I stumbled upon this painting somewhere in the hazy depths of Tumblr, and its aura of gentleness, tenderness and lightness immediately attracted me.
Portrait of the Artist’s Wife by Serbian painter Konstantin Danil remained unfinished. It wasn’t the artist’s death that stopped him from painting his wife’s delicate pale hands, it was probably the sense of completeness, the impression that every succeeding brushstroke would be overindulgence. Danil (1798-1873), was a renowned Serbian painter of the 19th century, born in a family with Serbian and Romanian roots. His father was a Russian officer who eventually settled in Banat (now western Romania). Fate dealt Danil such cards that he travelled too, and his artistic career stretched through different countries. He studied painting in Temișvar, Munich and Vienna, and also travelled throughout Banat and Transylvania, capturing the scenery along the way. Although he painted almost every subject there is to paint, he was most proficient in portraits such as the one above.
In a plain white dress, with bare shoulders, Danil’s wife Sofia Dely, who belonged to the impoverished Hungarian aristocratic family, sits leaned on the arm of the chair, gazing mournfully into the distance. Gathers on her thin white dress are painted beautifully, the dark parts being carefully accentuated with grey and soft pink tones. Technique chiaroscuro (light-dark) gives the sense of volume and emphasises the woman’s lightness against the vast dark background. Her loose white garment, bare shoulders and soft curls are evocative of the seventeenth century portraits by French and English masters, such as one of the portraits of Nell Gwyn.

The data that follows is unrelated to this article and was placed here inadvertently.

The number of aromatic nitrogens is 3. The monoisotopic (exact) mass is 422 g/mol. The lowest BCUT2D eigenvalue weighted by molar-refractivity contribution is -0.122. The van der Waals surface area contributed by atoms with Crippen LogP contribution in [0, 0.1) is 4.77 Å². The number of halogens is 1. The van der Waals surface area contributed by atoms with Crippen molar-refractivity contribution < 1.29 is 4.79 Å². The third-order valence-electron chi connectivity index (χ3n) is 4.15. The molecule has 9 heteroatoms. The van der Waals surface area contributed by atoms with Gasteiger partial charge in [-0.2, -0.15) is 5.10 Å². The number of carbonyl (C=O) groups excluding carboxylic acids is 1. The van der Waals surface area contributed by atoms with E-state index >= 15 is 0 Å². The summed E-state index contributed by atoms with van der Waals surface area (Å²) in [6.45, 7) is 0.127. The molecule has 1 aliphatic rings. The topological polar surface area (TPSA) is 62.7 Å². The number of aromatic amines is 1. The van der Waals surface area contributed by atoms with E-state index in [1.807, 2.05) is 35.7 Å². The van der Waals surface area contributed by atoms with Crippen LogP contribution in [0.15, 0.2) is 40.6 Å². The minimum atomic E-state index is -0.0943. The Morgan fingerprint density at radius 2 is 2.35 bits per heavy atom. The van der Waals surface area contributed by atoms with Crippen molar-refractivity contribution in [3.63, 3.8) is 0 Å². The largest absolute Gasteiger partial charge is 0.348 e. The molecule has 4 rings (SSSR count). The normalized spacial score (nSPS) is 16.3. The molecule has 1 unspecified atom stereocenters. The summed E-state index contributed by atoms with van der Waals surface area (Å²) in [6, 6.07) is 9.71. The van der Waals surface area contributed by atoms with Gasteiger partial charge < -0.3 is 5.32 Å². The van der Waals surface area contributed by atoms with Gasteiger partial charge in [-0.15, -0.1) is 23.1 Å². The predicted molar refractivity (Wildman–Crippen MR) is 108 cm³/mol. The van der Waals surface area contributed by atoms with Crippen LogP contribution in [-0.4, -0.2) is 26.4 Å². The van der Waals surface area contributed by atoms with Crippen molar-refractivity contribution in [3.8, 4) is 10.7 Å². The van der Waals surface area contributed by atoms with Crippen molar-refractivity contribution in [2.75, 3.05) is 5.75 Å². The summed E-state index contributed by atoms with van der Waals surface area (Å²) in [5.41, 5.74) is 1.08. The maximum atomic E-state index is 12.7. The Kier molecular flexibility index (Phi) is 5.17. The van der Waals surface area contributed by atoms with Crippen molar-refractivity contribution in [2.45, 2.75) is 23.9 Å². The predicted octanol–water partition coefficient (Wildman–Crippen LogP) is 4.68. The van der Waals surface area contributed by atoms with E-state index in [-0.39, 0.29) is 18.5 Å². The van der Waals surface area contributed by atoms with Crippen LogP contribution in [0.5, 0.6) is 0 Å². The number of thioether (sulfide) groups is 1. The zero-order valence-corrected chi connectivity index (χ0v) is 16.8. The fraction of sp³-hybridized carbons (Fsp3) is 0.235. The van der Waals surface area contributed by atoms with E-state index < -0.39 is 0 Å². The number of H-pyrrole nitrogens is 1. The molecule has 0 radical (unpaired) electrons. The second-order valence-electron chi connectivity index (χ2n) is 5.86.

Still, the focus is on the woman’s face; rosy cheeks, sad light blue eyes, thin lips, soft under chin, and thinning hair that once shone in abundance of golden curls all suggest a withered woman. This, along with a peculiar plaintive glance, gives the portrait a psychological depth; it was painted by someone who knew her well and had been married to her almost twenty years at the time. The vague definition of her right hand gives the portrait its magic. Because of this vagueness everything else looses its distinction, and the figure becomes translucent and decadently delicate. In this portrait, naturalism typical for Biedermeier gave way to truthful romantic sensibility.